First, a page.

Consumer Financial Protection Bureau(CFPB) announced that the New mortgage rules will take effect from Jan 10, which is as of last Friday. New mortgage-lending rules take hold Friday that federal regulators say will guard against the risky lending practices that fed the housing bubble, which led to the greatest collapse in U.S. home prices since the Great Depression. One of the biggest changes is that borrowers will likely need to show more proof that they can actually afford the mortgage they’re applying for.
Here are two main terms to know from the new rules:
“Ability-to-repay” rule: Mortgage lenders must ensure borrowers can actually afford their loans over the long term. Applicants’ income, assets, savings, and debt against their monthly house payments will be more closely scrutinized. Borrowers likely will need to produce “even more tax records, pay stubs, and bank and investment account information,” USA Today reports.
Qualified Mortgage: Borrowers who meet the ability-to-repay requirements will likely be eligible for a QM. QM loans must meet at least some of the following guidelines: They cannot contain risky features, such as terms that exceed 30 years or interest-only payments; carry more than 3 percent in upfront points and fees for loans above $100,000; or push a borrowers’ total debt above 43 percent of their monthly income unless the loan qualifies to be backed by Fannie Mae, Freddie Mac, the FHA, or a small lender.
Lenders can still issue loans outside of the QM guidelines, but lenders will have to do so realizing they’ll have less protections against future lawsuits. The Consumer Financial Protection Bureau estimates that about 92 percent of mortgages currently meet QM requirements.
For most home loan borrowers, the change will have little or no impact on whether they can actually get a mortgage, experts say, but they may have to show even more proof that they can afford one.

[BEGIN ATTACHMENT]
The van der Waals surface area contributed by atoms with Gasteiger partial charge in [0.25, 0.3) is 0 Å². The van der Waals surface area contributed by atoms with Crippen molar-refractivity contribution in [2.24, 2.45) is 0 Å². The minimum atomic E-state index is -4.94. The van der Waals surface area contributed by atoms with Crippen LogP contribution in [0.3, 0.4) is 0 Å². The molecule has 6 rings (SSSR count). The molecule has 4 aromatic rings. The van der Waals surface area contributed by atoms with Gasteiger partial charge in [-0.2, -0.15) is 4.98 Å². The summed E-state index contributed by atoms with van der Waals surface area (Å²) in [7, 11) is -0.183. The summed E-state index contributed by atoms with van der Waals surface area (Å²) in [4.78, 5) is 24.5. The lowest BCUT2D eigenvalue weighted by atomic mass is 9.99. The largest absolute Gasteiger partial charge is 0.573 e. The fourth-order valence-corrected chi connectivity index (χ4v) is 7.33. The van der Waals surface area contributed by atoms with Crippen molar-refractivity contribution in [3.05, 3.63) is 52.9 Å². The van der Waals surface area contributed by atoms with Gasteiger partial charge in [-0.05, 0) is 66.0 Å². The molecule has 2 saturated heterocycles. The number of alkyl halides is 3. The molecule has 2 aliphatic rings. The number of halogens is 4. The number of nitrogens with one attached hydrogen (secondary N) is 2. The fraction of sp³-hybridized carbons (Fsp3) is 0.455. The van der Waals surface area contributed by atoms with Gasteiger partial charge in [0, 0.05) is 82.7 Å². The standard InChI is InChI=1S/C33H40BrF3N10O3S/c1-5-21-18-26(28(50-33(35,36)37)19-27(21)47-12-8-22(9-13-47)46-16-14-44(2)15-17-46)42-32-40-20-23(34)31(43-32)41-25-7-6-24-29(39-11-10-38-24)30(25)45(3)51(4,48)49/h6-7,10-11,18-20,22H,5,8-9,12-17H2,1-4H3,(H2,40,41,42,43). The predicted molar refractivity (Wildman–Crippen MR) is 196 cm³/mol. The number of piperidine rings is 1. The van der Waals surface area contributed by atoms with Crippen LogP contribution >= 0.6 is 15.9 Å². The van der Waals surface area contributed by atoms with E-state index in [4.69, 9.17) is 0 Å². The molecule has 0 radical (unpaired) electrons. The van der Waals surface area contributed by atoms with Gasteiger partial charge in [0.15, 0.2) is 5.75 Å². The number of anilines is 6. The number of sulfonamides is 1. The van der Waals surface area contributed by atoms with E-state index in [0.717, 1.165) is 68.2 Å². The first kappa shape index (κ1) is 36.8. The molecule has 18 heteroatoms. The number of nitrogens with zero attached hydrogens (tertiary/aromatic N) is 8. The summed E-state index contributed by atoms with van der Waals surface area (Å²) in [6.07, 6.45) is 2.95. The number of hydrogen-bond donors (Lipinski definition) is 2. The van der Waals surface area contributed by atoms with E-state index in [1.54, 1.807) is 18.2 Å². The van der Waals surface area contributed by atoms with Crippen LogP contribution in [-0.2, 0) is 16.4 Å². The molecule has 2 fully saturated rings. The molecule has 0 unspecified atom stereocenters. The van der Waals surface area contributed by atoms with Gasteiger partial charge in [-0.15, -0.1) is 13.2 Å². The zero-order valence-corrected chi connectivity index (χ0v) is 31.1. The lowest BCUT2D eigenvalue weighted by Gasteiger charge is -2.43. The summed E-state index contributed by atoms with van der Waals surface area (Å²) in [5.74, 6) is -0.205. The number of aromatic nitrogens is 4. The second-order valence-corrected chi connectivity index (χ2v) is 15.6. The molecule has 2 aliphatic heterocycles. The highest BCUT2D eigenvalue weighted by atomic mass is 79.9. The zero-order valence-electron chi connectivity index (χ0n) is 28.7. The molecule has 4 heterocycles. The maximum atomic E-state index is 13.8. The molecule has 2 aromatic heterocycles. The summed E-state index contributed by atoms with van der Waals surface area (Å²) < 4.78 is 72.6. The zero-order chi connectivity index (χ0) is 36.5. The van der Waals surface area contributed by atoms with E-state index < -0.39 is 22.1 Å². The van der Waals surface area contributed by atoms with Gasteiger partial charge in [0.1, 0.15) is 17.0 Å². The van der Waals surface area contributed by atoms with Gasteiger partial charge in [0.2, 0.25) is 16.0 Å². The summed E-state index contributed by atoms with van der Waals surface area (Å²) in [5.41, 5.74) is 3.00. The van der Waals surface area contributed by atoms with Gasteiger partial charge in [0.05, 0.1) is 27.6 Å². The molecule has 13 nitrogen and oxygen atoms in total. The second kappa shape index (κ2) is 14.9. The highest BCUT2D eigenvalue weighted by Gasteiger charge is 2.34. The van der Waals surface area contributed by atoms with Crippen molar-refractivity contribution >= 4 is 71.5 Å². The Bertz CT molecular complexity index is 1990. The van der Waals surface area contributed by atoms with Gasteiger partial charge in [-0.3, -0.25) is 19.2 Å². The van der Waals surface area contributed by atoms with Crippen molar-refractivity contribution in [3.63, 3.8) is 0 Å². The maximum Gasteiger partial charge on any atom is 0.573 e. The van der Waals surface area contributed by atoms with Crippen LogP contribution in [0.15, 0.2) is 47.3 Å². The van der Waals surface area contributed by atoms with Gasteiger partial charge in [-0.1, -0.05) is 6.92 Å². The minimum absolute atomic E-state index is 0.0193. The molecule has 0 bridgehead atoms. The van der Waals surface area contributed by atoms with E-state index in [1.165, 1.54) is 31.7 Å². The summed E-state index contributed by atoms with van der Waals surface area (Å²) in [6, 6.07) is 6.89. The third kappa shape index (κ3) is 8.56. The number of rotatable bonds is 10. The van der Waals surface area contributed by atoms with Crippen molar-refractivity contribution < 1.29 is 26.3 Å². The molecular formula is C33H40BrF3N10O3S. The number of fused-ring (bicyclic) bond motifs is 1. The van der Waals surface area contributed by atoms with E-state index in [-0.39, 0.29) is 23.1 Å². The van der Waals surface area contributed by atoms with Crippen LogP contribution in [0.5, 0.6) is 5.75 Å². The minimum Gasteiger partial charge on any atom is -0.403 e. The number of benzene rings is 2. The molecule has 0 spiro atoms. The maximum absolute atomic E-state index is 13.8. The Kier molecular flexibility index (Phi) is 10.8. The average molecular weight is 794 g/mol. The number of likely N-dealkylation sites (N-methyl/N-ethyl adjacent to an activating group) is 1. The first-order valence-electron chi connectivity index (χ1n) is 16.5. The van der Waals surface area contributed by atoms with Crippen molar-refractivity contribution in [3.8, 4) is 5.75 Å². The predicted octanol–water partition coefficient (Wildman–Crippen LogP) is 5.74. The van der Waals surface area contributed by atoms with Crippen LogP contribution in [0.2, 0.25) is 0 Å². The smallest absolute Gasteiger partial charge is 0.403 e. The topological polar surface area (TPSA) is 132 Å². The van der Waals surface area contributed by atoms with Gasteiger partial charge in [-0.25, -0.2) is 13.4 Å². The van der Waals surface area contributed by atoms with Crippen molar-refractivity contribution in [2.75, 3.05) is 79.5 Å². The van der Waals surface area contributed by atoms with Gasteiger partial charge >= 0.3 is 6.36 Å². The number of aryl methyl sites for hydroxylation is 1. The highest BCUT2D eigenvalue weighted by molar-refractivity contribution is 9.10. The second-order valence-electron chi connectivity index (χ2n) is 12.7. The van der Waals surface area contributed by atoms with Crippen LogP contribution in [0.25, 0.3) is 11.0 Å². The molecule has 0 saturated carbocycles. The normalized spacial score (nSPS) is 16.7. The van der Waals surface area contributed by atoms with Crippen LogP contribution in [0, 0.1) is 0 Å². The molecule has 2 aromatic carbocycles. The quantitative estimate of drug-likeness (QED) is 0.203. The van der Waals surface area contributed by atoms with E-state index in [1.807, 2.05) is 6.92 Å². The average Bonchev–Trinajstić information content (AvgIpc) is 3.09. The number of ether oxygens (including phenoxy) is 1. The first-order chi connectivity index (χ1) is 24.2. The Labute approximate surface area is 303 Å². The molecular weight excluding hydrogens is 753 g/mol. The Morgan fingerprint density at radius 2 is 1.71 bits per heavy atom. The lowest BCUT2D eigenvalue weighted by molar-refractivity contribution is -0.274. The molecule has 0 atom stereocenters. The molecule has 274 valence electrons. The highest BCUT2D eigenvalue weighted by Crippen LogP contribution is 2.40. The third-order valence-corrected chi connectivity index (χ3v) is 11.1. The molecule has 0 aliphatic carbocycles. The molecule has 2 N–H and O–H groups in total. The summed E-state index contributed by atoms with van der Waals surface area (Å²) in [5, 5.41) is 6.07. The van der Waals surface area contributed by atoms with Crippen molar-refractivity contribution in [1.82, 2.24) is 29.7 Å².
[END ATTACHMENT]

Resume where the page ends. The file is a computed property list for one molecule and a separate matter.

Many analyst are saying that these rules makes it more harder to consumer to get loan which is already tough right now. The real estate and mortgage industry, the CFPB, and others will watch implementation of the new rules closely to determine whether they make it more difficult for borrowers to qualify for mortgages.
These new rules makes it even more difficult for borrowers who have fluctuating incomes or self-employed individuals to validate their incomes like myself. It was more difficult and now it got to the point of near impossible. I am sure they need tons of papers to qualify for self employed. The 43 percent debt standard also may prove a hurdle for some borrowers who find they can’t qualify for the loan they need to buy the house they want, and some borrowers may find they need larger down payments to keep within that 43 percent rule.
NAR has expressed concern over the 3 percent cap, fearing that it “unfairly discriminates against affiliated lenders who have to count many more items toward fees and points than large retail financial institutions, such as title insurance charges and escrow for homeowner’s insurance,” according to an NAR release.
“The problem is that under this rule, affiliated and nonaffiliated firms are treated differently,” says Chris Polychron, NAR president-elect. “It’s NAR’s view that this would be a disadvantage to many real estate affiliated lenders and reduce the choices available to consumers of where they can get a mortgage, and because the unaffiliated lender must still use a title company, the consumer pays the same amount either way.”
In conclusion, changes are inevitable and they are always difficult but if the change is made to make certain thing better and safer, than there should be no harm following it. CFBU was created for the main purpose to help and protect consumers and if these rules are set out to protect consumer from getting caught in bad debt, it is a good thing. It surely make different for consumers to go thorough more hurdles to get their loan but if they are really serious and legitimate they will persist and go for it. That’s surely the motive to avoid bad loans to bad consumers which will eventually avoid big crisis.
If you are home buyer, better work with educated mortgage broker or lender to get the processing started ahead of time and avoid any last minute surprises and give more time than usual to get your loan processed.